American Funds makes the case for active stock-fund management.
The View From 30,000 Data Points
Capital Group is on a PR tour. Making the media rounds does not come naturally to the company, any more than winning the Rose Bowl does to Cal Tech, but something had to be done. For the past half decade, at the very least, index-fund proponents and ETF marketers have owned the public discussion. As a result, active stock-fund managers are typically portrayed in the general media as useless at best, and harmful at worst.
As the largest such manager, via its American Funds, Capital Group has had the most to lose. And lost, it has. Over the past few years, it has shed more than $200 billion of assets in net redemptions, most from its equity funds. Meanwhile, index funds and ETFs have gained more than $1 trillion of new monies. The Empire has received a thrashing.
Now it's telling its side of the story, via a study entitled "The active advantage: A history of delivering persistent above-benchmark returns." (Perhaps not the most engaging of titles.) Ostensibly, the study showcases the strengths of active management in general, as opposed to just those managers working at American Funds. However, that's not how the numbers play out. They show American Funds to be good. The rest of the industry, not so much.
The most notable aspect of the study is its long time horizon. Capital Group begins the analysis in 1934. From that point forward, it looks at all rolling one-, three-, five-, 10-, and 30-year (!) time periods, comparing the total returns of a) active stock funds overall and b) Only those from American Funds, against the returns of a relevant index. It's not the perfect study, but it's a good starting point, because it has a whole lot of data points and the results are easy to interpret.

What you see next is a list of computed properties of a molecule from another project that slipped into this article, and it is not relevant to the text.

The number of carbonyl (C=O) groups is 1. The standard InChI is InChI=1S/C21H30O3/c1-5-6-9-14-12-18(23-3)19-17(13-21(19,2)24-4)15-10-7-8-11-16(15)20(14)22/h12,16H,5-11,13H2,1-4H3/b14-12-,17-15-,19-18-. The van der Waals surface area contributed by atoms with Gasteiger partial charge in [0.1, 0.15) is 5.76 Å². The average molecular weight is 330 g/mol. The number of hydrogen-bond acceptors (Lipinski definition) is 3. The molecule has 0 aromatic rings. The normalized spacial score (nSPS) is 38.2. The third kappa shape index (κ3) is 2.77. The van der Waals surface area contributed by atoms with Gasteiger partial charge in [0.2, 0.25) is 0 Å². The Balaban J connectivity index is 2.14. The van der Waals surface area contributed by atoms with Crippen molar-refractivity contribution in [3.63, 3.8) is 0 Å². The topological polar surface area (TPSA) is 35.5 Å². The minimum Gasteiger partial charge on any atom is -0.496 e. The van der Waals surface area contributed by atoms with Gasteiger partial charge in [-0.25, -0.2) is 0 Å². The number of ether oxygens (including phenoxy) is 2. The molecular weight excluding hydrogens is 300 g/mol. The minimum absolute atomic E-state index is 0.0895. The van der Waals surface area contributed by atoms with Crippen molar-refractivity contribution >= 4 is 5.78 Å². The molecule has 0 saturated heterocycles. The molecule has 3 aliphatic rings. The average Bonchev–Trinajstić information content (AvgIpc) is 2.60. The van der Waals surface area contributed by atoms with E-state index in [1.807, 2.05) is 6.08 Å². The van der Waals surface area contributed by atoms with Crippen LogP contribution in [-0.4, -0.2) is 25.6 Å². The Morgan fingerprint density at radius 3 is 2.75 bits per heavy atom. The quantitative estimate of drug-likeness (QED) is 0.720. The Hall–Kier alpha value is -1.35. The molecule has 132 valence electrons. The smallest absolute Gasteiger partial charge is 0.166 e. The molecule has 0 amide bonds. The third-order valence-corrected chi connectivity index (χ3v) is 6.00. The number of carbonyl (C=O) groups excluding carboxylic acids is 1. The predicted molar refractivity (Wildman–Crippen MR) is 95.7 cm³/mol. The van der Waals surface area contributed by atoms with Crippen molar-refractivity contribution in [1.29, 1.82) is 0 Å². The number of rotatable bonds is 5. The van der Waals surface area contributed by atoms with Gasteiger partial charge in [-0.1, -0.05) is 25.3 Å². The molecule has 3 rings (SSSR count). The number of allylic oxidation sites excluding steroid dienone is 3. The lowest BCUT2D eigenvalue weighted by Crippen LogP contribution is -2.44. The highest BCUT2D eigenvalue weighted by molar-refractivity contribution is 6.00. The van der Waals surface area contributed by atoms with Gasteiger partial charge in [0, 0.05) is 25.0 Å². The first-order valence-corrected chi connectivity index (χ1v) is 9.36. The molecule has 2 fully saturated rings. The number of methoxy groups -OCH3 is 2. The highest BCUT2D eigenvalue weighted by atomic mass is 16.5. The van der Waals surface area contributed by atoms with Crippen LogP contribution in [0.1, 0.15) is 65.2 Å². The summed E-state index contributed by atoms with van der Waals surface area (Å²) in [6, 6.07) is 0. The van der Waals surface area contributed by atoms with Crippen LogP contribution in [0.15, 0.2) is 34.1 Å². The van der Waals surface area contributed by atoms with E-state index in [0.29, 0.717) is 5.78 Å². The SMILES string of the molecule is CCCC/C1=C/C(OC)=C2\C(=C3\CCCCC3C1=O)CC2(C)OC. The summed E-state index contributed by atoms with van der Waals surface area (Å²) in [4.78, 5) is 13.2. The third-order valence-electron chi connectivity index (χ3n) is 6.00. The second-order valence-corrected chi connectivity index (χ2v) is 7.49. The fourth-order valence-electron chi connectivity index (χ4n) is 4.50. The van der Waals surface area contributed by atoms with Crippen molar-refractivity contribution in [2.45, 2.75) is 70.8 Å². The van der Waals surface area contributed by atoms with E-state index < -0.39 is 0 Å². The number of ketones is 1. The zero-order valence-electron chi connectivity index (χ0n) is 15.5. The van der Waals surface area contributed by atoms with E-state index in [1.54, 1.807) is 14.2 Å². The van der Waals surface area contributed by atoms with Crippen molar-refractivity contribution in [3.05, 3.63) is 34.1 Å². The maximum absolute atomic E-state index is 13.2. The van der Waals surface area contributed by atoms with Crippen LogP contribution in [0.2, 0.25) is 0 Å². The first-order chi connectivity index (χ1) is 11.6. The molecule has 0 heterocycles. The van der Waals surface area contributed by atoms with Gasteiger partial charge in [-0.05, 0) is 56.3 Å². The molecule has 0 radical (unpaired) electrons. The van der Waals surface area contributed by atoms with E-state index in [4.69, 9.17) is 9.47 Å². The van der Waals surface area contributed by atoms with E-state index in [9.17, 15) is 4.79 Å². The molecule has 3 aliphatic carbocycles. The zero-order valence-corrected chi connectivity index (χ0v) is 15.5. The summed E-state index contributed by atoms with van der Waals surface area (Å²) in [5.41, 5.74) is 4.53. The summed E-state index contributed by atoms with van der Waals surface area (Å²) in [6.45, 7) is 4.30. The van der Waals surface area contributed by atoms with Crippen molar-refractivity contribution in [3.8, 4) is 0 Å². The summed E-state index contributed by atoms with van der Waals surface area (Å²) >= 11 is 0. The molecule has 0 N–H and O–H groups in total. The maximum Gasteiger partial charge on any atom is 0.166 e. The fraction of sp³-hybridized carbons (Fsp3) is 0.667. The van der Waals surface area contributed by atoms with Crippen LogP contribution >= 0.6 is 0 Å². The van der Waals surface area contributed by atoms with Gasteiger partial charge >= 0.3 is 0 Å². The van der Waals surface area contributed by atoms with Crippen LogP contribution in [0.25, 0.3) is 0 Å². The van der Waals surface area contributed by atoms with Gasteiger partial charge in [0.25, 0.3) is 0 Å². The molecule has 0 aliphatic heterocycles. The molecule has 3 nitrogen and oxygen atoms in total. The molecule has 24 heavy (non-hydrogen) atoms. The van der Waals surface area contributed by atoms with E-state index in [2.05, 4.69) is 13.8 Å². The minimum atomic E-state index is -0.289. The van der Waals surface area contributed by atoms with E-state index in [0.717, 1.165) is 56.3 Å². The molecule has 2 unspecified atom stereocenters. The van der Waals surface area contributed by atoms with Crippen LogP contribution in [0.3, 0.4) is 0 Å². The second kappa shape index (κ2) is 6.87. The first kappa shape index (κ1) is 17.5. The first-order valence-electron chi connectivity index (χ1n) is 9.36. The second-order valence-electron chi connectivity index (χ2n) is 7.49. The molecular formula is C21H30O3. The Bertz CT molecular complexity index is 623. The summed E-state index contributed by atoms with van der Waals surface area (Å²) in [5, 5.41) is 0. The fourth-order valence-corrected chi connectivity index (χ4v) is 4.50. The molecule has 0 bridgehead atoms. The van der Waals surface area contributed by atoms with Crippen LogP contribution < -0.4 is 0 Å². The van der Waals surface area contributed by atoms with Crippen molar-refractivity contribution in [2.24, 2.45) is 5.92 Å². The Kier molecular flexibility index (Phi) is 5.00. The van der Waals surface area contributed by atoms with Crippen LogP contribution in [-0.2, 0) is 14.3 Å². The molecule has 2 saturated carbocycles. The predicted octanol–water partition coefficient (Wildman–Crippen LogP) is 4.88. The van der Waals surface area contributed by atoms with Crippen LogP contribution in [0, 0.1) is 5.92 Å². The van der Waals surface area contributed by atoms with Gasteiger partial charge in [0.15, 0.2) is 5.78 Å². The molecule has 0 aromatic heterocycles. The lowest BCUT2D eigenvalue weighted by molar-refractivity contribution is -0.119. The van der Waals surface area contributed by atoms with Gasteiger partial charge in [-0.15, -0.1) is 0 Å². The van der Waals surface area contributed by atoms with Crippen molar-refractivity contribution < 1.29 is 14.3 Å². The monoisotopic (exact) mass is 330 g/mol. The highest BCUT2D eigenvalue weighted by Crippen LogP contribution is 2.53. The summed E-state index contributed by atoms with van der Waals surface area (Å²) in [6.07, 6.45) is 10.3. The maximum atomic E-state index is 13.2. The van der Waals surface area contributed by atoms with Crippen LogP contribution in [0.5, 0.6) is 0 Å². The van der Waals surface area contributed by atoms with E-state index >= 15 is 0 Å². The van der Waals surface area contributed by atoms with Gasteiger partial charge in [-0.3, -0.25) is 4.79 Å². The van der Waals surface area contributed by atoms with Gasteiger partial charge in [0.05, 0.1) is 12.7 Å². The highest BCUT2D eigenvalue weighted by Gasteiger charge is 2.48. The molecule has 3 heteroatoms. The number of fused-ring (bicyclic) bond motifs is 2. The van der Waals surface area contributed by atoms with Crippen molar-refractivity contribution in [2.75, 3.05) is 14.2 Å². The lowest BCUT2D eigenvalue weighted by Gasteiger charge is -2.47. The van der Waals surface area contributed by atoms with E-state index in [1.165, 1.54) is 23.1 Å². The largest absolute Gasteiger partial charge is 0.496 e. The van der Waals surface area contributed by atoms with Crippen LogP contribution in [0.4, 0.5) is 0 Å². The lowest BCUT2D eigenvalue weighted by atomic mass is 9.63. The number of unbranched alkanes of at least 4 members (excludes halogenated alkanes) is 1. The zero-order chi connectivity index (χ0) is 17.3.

Capital Group also looked at something it calls persistency, which measures the percentage of times that a winning fund (that is, a fund that beat an index) also won over the very next time period of equal length:
As is customary for performance studies, whether generated by American Funds, Morningstar, or academic researchers, fund returns are calculated net of all ongoing fees (that is, annual expenses) but do not include the effects of load charges.
Five Initial Thoughts
1) The success percentage for all active funds is much higher than generally believed.
For the longer time periods, this is due largely to survivorship issues, as the most successful actively managed stock funds tend to stay in existence, and the less successful are merged away. (The same holds true for index stock funds.) Realistically, somebody purchasing a random stock fund at any point in the past 78 years and then holding it for the next 30 years would not have had a 38% chance of outgaining the relevant index. There's a very good chance that our investor would have been dumped into another fund at some point during those three decades.